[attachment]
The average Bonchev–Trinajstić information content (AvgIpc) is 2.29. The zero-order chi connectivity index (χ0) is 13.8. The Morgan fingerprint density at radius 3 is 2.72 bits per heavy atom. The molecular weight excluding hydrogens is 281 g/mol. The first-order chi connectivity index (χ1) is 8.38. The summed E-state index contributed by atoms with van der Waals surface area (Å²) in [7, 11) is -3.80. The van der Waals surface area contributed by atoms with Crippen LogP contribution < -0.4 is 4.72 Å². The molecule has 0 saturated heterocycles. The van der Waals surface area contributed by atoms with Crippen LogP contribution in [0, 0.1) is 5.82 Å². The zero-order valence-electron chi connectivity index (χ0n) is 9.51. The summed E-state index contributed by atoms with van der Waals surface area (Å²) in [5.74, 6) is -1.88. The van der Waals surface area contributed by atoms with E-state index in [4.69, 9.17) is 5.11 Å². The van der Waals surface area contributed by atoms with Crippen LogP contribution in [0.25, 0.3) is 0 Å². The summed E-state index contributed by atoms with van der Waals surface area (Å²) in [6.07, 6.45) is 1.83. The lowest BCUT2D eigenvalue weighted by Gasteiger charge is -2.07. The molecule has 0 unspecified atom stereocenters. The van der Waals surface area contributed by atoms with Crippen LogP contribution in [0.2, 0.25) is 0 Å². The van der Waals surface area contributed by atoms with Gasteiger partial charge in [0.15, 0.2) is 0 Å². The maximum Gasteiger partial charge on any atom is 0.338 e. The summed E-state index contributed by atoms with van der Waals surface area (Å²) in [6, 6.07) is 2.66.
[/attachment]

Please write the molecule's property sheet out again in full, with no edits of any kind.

The average Bonchev–Trinajstić information content (AvgIpc) is 2.29. The zero-order chi connectivity index (χ0) is 13.8. The Morgan fingerprint density at radius 3 is 2.72 bits per heavy atom. The molecular weight excluding hydrogens is 281 g/mol. The first-order chi connectivity index (χ1) is 8.38. The summed E-state index contributed by atoms with van der Waals surface area (Å²) in [7, 11) is -3.80. The van der Waals surface area contributed by atoms with Crippen LogP contribution < -0.4 is 4.72 Å². The molecule has 0 saturated heterocycles. The van der Waals surface area contributed by atoms with Crippen LogP contribution in [0, 0.1) is 5.82 Å². The zero-order valence-electron chi connectivity index (χ0n) is 9.51. The summed E-state index contributed by atoms with van der Waals surface area (Å²) in [5.74, 6) is -1.88. The van der Waals surface area contributed by atoms with E-state index in [4.69, 9.17) is 5.11 Å². The van der Waals surface area contributed by atoms with Crippen LogP contribution in [0.25, 0.3) is 0 Å². The summed E-state index contributed by atoms with van der Waals surface area (Å²) in [6.07, 6.45) is 1.83. The lowest BCUT2D eigenvalue weighted by Gasteiger charge is -2.07. The molecule has 0 unspecified atom stereocenters. The van der Waals surface area contributed by atoms with Crippen LogP contribution in [0.2, 0.25) is 0 Å². The van der Waals surface area contributed by atoms with Gasteiger partial charge in [0.15, 0.2) is 0 Å². The maximum Gasteiger partial charge on any atom is 0.338 e. The summed E-state index contributed by atoms with van der Waals surface area (Å²) in [6, 6.07) is 2.66.